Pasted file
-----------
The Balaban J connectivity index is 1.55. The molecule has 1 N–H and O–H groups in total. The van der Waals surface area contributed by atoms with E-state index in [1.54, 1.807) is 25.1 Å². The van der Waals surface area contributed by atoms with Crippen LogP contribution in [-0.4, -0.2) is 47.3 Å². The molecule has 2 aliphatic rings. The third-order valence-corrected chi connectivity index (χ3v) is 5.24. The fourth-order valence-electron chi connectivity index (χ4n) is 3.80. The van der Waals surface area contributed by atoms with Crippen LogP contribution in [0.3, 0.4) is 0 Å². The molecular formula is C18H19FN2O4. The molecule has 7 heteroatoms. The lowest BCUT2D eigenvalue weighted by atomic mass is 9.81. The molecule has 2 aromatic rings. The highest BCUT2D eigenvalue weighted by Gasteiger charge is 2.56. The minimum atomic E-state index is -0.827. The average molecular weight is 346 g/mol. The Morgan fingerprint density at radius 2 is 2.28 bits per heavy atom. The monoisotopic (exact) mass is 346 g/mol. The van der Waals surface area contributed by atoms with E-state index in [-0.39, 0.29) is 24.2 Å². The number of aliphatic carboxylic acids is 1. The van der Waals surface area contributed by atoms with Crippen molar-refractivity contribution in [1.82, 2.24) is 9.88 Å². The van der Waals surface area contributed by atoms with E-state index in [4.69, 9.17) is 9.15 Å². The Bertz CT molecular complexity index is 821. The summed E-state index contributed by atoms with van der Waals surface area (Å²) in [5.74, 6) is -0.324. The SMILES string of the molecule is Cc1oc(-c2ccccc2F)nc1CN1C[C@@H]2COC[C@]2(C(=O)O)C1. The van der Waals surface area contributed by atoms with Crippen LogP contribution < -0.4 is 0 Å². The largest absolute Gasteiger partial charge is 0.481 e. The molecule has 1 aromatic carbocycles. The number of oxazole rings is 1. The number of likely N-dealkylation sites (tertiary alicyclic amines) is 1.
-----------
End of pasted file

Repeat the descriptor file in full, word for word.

The Balaban J connectivity index is 1.55. The molecule has 1 N–H and O–H groups in total. The van der Waals surface area contributed by atoms with E-state index in [1.54, 1.807) is 25.1 Å². The van der Waals surface area contributed by atoms with Crippen LogP contribution in [-0.4, -0.2) is 47.3 Å². The molecule has 2 aliphatic rings. The third-order valence-corrected chi connectivity index (χ3v) is 5.24. The fourth-order valence-electron chi connectivity index (χ4n) is 3.80. The van der Waals surface area contributed by atoms with Crippen LogP contribution in [0.3, 0.4) is 0 Å². The molecular formula is C18H19FN2O4. The molecule has 7 heteroatoms. The lowest BCUT2D eigenvalue weighted by atomic mass is 9.81. The molecule has 2 aromatic rings. The highest BCUT2D eigenvalue weighted by Gasteiger charge is 2.56. The minimum atomic E-state index is -0.827. The average molecular weight is 346 g/mol. The Morgan fingerprint density at radius 2 is 2.28 bits per heavy atom. The monoisotopic (exact) mass is 346 g/mol. The van der Waals surface area contributed by atoms with E-state index in [-0.39, 0.29) is 24.2 Å². The number of aliphatic carboxylic acids is 1. The van der Waals surface area contributed by atoms with Crippen molar-refractivity contribution in [1.82, 2.24) is 9.88 Å². The van der Waals surface area contributed by atoms with E-state index in [4.69, 9.17) is 9.15 Å². The Bertz CT molecular complexity index is 821. The summed E-state index contributed by atoms with van der Waals surface area (Å²) in [5.74, 6) is -0.324. The SMILES string of the molecule is Cc1oc(-c2ccccc2F)nc1CN1C[C@@H]2COC[C@]2(C(=O)O)C1. The van der Waals surface area contributed by atoms with Crippen LogP contribution < -0.4 is 0 Å². The largest absolute Gasteiger partial charge is 0.481 e. The molecule has 1 aromatic carbocycles. The number of oxazole rings is 1. The number of likely N-dealkylation sites (tertiary alicyclic amines) is 1.